It's a program we're incredibly excited about. Because one thing we've identified as a heat interest in nurse petition, especially new grad nurse practitioners, in the Oak Street model and practicing in value-based care and practicing in team-based care and being able to make the impact on our patient population that we do. But I think one of the big differences between nurse practitioners and doctors is nurse practitioners firstly don't have a residency. And so they've only been a nurse for a period of time, go to NP school and then come right back out and see patients. And if you're in more of an urgent care or that type of place, what you're seeing is not that difficult and you can -- you don't really need a lot of extra training. But obviously, our patient population is very different than that, it's complex and protects a number of challenges. And so it can be hard for a new grad practitioner to come in to Oak Street and kind of hit the ground running. And so to bridge that gap, we're actually partnering, I believe, with the University of Michigan and have created kind of similar to what, I guess, provides the residency more of a rotational program to give people extra support, give people extra guidance, give people extra mentorship but help them get a lot of reps on our patient population. And so really, we'll extend are kind of hiring practices and our development practices to new grad NP students. So we're pretty excited about both the program now, but also what the implications for the future and continue to build the best provider team in health care.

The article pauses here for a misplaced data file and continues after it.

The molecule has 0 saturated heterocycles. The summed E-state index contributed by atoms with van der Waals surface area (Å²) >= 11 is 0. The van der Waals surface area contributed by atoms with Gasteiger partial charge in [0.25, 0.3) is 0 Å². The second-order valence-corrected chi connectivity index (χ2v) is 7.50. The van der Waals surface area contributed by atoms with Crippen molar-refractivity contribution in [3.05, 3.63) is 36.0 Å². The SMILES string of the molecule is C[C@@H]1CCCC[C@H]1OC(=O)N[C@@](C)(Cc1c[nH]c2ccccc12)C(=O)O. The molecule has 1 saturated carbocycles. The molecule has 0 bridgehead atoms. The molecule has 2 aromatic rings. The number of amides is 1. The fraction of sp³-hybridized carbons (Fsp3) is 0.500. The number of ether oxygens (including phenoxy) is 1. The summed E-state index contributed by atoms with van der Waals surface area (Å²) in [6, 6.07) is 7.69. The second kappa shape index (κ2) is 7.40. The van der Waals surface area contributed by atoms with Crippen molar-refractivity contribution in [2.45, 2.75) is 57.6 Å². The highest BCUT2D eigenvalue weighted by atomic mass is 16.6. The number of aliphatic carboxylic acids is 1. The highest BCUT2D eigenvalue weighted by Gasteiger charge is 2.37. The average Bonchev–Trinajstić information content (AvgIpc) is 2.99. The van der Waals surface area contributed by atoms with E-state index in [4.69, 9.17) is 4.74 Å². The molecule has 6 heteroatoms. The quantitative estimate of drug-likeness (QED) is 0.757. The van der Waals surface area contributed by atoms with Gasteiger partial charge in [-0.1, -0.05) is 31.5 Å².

We now turn to John Ransom from Raymond James.
Just a couple of ones for me. You mentioned last night that you paid the earn-out on the Rubicon deal this quarter. Could you just kind of give us a high level review of how that deal has gone relative to your expectations? And in particular, are they giving you insight into real-time costs that you didn't have a year ago? And I have a follow-up.